Old Guys are often "over-treated" for Prostate Cancer, since much research shows they will most likely die of something else first.


But the typical Old Guy trusts his doctor, so he might even allow "markers" to be inserted into his prostate.  And then allow himself to be radiated 5 times a week for 9 weeks.  He does this because the doctor told him he will have a "90% chance of full recovery."  Thus enabling the Old Guy to feel good about his prospects of dying of something else.  Do the doctors remember to mention that "full recovery" might include Depends?

I don't know exactly what a prostate is, but these insertions of things and those doses of radiation sound gruesome and painful.  That's just one example of why passively trusting whatever the doctor recommends simply reinforces the suspicions of the Hostile Patient.  And that's just the tip of the iceberg.


Instead, the Hostile Patient researches the condition as if it were a doctoral thesis topic, and then decides what course of action is ultimately taken with his or her body.  After all, the "ownership" of a person's body not only seems obvious to me, but has also enabled Dr. Oz to cash in big-time.


It is true that loved ones may have opinions, but ultimately the Body Owner should have the last word.  In my opinion.  I also believe the Body Owner has the right to choose a particular course of action when/if something happens that is most likely outside the control of the Owner.

Case in point:  it was determined that I have a polyp in a private place.  The doctor who discerned this fact was ready to schedule surgery to remove the polyp, along with 12" of the private place.  Yikes!


As a Hostile Patient, I politely declined the surgery, named the polyp Fred, and the two of us (Fred and I) have been living in harmony for five years.

In fact, we always look forward to celebrating our anniversary of being together every year.

Sunday, November 17, 2013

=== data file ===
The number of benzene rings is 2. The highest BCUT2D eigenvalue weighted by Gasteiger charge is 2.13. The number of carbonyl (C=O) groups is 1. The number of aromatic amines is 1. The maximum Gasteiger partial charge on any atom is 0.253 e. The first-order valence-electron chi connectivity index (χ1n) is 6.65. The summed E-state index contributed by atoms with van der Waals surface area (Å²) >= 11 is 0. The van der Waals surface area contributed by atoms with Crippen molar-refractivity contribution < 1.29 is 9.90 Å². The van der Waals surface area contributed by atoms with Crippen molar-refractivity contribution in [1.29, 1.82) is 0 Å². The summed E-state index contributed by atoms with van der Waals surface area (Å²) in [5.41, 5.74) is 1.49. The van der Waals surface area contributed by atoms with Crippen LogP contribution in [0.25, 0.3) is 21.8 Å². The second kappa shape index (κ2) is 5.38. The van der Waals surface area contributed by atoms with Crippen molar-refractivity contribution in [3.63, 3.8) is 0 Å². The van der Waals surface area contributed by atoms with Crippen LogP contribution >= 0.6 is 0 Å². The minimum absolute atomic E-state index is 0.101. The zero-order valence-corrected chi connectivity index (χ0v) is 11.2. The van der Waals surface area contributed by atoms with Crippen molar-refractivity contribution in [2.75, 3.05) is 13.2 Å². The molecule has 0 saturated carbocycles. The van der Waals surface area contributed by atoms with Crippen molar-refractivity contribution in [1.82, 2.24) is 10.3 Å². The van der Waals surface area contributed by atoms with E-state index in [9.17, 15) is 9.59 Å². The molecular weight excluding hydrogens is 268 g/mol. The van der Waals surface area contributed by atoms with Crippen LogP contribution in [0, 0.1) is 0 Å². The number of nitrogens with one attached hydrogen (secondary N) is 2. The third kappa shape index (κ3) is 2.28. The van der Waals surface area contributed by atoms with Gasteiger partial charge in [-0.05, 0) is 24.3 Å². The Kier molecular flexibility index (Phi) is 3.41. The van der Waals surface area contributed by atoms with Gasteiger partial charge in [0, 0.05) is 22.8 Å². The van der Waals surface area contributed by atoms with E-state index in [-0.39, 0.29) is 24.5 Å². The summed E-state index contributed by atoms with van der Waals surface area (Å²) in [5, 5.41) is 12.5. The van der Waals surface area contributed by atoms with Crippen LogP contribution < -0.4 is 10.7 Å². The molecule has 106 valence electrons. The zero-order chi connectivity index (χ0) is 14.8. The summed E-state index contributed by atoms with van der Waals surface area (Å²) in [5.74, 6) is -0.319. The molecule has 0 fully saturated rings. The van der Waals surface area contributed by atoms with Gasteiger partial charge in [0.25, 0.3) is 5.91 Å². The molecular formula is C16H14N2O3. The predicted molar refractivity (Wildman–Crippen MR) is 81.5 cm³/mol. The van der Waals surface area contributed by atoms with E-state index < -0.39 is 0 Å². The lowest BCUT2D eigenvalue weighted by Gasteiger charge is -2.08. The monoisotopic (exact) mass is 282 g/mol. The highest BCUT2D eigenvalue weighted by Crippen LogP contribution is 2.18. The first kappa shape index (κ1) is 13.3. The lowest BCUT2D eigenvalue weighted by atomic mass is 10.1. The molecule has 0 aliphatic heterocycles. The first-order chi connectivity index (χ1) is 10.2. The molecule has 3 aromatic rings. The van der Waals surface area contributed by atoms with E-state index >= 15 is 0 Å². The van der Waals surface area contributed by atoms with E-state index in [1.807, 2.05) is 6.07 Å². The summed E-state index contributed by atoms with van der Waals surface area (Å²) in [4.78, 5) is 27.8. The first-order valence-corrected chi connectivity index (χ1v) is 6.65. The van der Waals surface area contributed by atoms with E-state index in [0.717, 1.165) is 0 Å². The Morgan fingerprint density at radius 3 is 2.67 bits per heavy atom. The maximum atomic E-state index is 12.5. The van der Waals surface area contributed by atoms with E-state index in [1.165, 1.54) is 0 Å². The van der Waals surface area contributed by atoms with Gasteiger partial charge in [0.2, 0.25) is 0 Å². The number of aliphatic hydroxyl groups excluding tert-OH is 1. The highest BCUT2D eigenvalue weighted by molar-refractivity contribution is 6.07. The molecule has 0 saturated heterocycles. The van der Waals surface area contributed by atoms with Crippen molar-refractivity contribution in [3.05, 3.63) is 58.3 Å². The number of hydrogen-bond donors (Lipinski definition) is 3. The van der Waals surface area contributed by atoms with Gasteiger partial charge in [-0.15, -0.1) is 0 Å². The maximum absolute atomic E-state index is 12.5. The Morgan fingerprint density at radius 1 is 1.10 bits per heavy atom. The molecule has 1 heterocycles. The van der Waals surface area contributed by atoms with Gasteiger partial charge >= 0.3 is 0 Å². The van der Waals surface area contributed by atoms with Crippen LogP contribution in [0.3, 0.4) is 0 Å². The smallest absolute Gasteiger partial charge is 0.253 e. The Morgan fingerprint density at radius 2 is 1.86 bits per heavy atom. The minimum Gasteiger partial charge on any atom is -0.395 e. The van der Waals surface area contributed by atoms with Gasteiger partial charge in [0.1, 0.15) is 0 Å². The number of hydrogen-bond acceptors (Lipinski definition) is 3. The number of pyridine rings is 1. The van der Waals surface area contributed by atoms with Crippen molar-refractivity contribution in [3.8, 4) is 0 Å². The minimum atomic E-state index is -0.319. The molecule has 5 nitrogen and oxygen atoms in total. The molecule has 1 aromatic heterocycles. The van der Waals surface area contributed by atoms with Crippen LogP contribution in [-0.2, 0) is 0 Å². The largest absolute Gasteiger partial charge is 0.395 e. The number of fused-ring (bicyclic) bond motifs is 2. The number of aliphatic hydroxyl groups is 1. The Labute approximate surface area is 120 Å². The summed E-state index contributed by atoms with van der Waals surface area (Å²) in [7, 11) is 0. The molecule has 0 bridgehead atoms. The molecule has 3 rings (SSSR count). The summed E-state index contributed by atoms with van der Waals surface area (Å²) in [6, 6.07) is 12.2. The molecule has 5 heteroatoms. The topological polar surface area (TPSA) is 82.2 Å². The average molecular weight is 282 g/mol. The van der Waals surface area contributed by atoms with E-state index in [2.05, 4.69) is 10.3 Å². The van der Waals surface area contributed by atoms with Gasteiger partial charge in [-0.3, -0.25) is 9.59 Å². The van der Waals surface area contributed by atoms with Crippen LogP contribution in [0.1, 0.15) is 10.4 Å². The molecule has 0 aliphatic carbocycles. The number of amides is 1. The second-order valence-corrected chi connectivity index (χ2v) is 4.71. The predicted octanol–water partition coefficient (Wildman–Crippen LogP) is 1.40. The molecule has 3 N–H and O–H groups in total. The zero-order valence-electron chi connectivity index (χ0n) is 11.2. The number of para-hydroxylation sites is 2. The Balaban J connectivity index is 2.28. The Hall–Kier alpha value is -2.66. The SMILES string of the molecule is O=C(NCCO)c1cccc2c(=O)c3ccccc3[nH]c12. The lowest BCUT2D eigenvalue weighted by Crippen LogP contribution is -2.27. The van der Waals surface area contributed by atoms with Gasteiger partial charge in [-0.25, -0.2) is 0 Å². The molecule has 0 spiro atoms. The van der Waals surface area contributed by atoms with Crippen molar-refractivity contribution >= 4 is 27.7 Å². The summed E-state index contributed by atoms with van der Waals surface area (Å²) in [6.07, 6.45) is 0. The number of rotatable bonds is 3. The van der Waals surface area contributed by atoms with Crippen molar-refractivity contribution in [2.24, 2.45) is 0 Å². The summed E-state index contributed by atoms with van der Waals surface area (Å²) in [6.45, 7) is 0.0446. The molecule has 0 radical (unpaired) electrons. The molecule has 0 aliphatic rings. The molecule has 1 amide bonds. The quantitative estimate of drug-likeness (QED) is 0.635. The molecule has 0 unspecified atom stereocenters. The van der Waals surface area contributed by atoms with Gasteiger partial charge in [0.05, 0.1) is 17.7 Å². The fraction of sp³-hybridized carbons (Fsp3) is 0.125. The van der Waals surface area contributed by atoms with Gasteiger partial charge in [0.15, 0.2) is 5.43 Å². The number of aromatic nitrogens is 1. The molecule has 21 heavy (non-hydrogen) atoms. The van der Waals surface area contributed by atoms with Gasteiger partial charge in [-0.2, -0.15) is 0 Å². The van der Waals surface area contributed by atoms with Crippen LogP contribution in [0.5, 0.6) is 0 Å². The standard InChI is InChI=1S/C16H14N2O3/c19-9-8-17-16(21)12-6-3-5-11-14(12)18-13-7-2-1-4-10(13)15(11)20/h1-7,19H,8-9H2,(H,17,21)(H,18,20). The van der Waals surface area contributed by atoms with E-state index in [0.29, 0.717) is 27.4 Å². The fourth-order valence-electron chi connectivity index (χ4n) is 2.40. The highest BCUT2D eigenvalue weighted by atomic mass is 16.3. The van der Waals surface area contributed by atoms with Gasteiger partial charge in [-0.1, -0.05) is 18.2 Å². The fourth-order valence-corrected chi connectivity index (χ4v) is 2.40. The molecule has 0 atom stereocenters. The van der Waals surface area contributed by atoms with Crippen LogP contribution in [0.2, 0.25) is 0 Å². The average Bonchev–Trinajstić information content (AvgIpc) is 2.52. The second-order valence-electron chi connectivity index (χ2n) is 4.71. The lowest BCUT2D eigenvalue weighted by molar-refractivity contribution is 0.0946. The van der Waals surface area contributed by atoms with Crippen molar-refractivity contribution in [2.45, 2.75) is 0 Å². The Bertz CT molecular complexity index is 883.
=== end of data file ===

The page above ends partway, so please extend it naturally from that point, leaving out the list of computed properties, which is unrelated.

Obamacare: A Success Story

As we all know by now, the GOP failed in their continuous efforts to de-rail the Affordable Care Act (ACA) and Obamacare became the law of the land.


The roll-out, however was bungled by the Obama White House and the Democrats, and millions of unsuspecting citizens were caught by surprise.



On October 2, 2013, I got an unexpected letter from Regence, my insurance company, regarding my health insurance plan:  MedAdvantage Preferred Provider Option (PPO) with Prescription Drug Coverage.

"IMPORTANT NOTICE:  Your Medicare Plan Won't Be Offered in 2014"

WTF?  I felt compelled to venture into the Byzantine mess known as Obamacare and do my own research.  After hearing countless reports that the BIG NASTY OBAMACARE WEBSITE www.healthcare.gov was all cobbled up, I simply typed in www.Medicare.gov and discovered that website worked just fine and was very informative.  Who knew?

I learned much on my own and from friends, including how to get a free consultation from a most knowledgeable agent in my area (Skagit County, WA):  Tammy Masolonis, at (360) 395-8479, or Tammy@McGregorBenefits.com.

Since I take prescription drugs, my insurance needs are more complicated than The Husband's, for example, since he takes nothing.  (He lives with me; I rest my case.)  Anyway, I learned the hard way that if you do take prescription drugs, you need to see the Formulary for any insurance company you are considering.  In the Formulary, drugs are listed in Tiers:  1, 2, 3, 4 ... (Tier 1 drugs are cheaper than Tier 4 drugs.)  If the medication you need is not in the Formulary, it gets even more complicated.

The section below is a closer look at what I learned about health insurance for myself in the World of Obamacare.  There is no substitute for first-hand knowledge in the insurance arena.  Trust me.

Cost Categories          2013          2014          Annual Change

Monthly Premium       $241          $137          -$1,248     (this is good)